Student guest post time! One of the assessments that I set for students in my ZOOL329 Evolutionary Parasitology class is for them to summarise and write about a paper that they have read in the manner of a blog post. The best blog posts from the class are selected for re-posting (with their permission) here on the Parasite of the Day blog. So from the class of 2023, here’s a post by Nikita Sheelah, about a bird of prey with too many flukes.
To dare to do what hasn’t been done before has been the driving force behind many advancements in society, such as the creation of vaccines, anime, or the ground-breaking Reese’s Peanut Butter Cups. Being the first in recorded history to do something different essentially immortalises people in the history books, which often carries incredible pride and achievement. This seems to be the case for a group of trematode flukes (Bothrigaster variolaris) which infected a snail kite (Rostrhamus sociabilis), and made their way into the bird’s air sacs, causing the snail kite’s fatal end.
|Left: Snail Kite, photo taken by Bernard DuPont, used under Creative Commons (CC BY-SA 2.0) license.
Right: Bothrigaster variolaris fluke from Fig. 6 of the paper. Centre Insert: Bothrigaster variolaris fluke on the pericardium of the Snail kite's heart from Fig. 1 of the paper
“Big deal,” you say, “trematodes infect air sacs in birds all the time.” And you’re right! Death from trematodes infecting air sacs is fairly common, but this has mostly been reported in Passeriformes; birds known to be more susceptible to these parasites. It has even been reported in snail kites themselves, but that was in Florida rather than South America. Every continent needs its own firsts, after all.
So how did this even happen? Let me explain. Snail kites, as you might have ingenuously guessed from the name, eat snails! Apple snails (Pomacea spp.), to be precise. Trematodes in the Cyclocoelidae family use snails as their hosts for the larval stage, meaning when those snails are eaten, little baby trematodes get to grow up into a mature adult in the body of whatever ate the snail (usually birds). So, much like eating too many candy apples can rot your teeth with cavities, the snail kite indulged in too many infected apple snails and rotted their insides. With flukes. Not cavities. And the insides weren’t rotten, just parasitised. That wasn’t that great of an analogy, actually.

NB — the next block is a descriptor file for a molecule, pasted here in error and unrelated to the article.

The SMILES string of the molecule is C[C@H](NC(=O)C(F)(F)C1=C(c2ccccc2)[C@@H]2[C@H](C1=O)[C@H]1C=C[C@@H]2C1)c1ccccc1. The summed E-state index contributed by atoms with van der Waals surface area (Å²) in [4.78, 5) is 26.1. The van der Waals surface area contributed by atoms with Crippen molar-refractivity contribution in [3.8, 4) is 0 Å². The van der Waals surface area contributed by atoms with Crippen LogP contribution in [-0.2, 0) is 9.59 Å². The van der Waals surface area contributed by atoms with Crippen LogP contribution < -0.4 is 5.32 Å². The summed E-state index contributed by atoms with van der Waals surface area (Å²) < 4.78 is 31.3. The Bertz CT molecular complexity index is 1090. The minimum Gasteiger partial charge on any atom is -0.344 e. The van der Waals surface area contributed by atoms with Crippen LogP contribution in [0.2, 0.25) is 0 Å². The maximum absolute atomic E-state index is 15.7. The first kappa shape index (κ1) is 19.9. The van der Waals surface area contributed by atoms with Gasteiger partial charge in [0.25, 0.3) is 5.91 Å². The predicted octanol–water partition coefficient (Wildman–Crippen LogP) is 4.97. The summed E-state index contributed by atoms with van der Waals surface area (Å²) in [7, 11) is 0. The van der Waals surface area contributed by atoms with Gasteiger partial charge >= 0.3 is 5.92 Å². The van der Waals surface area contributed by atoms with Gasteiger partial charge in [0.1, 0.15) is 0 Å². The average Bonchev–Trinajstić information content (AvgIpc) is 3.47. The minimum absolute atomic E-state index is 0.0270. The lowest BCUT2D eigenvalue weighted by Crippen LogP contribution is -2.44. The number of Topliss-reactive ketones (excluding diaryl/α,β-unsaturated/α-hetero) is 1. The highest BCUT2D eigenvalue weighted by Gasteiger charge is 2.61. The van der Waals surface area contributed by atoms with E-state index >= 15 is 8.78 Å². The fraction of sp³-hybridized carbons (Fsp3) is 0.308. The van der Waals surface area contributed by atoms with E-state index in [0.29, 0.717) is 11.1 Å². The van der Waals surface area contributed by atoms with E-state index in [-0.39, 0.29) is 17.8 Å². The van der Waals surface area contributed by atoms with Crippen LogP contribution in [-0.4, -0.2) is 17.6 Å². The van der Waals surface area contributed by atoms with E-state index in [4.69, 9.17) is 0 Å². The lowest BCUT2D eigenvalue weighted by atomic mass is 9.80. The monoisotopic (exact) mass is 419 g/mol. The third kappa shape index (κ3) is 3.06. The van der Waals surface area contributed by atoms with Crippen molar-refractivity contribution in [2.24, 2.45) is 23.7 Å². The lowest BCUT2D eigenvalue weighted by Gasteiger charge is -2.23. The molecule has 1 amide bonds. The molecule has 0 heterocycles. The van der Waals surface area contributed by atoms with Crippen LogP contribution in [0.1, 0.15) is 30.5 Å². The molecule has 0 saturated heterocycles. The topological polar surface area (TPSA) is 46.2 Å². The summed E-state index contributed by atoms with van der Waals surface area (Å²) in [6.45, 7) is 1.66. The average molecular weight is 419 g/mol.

A wildlife rehabilitation hospital brought this male adult snail kite into their care and did their best to help him, but he passed shortly after arrival. Immediately afterwards, a necropsy was performed to poke and prod at his insides, taking tissue samples and collecting the flukes. Not the most dignified funeral rites, but it’s all in the name of science, because over 200 flukes were counted in the bird! Thirty-five were collected for DNA analysis and were identified to be in a distinct clade within the Cyclocoelidae family. The physical characteristics of the flukes backed this up, especially the ventral sucker, which is characteristic to the genus Bothrigaster within that family.
Researchers concluded that the bird most likely died from suffocation due to the obstruction by the parasites, as well as lesions in the respiratory tissue. They also noted a mature trematode in one of the wing bones, which is a pretty uncommon spot for a parasitic flukes to be. What an adventurer!
So, these ambitious Cyclocoelidae made history by being the first reported trematodes to have caused death by air sac infection in snail kites in south America. Realistically, this may happen more than we think, and has probably been happening for quite some time, but being the first trematodes to be written about in this sense is a pretty big feat! Their mothers must be so proud.
Díaz, E., Donoso, G., Mosquera, J. M., Ramírez-Villacís, D., González, G. T., Zapata, S. C., & Cisneros-Heredia, D. F. (2022). Death by massive air sac fluke (Trematoda: Bothriogaster variolaris) infection in a free-ranging snail kite (Rostrhamus sociabilis). International Journal for Parasitology. Parasites and Wildlife 19: 155–160.
This post was written by Nikita Sheelah